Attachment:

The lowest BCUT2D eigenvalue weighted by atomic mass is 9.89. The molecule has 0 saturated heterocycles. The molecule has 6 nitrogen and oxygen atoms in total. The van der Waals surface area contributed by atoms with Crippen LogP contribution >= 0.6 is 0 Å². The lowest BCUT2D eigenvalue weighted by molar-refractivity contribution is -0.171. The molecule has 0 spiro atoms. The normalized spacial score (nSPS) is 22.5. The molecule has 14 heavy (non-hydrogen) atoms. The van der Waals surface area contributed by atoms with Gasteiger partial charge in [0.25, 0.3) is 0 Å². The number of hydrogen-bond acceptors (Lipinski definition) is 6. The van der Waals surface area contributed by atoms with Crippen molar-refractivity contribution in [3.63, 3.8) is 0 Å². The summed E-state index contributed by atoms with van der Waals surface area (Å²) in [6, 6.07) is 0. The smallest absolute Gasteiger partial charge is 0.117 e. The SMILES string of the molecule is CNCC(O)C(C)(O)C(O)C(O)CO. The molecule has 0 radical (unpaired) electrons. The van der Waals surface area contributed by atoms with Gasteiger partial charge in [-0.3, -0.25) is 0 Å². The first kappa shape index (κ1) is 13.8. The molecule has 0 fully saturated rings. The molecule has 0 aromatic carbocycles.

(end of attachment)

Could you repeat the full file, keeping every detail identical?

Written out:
The lowest BCUT2D eigenvalue weighted by atomic mass is 9.89. The molecule has 0 saturated heterocycles. The molecule has 6 nitrogen and oxygen atoms in total. The van der Waals surface area contributed by atoms with Crippen LogP contribution >= 0.6 is 0 Å². The lowest BCUT2D eigenvalue weighted by molar-refractivity contribution is -0.171. The molecule has 0 spiro atoms. The normalized spacial score (nSPS) is 22.5. The molecule has 14 heavy (non-hydrogen) atoms. The van der Waals surface area contributed by atoms with Gasteiger partial charge in [0.25, 0.3) is 0 Å². The number of hydrogen-bond acceptors (Lipinski definition) is 6. The van der Waals surface area contributed by atoms with Crippen molar-refractivity contribution in [3.63, 3.8) is 0 Å². The summed E-state index contributed by atoms with van der Waals surface area (Å²) in [6, 6.07) is 0. The smallest absolute Gasteiger partial charge is 0.117 e. The SMILES string of the molecule is CNCC(O)C(C)(O)C(O)C(O)CO. The molecule has 0 radical (unpaired) electrons. The van der Waals surface area contributed by atoms with Gasteiger partial charge in [-0.3, -0.25) is 0 Å². The first kappa shape index (κ1) is 13.8. The molecule has 0 fully saturated rings. The molecule has 0 aromatic carbocycles.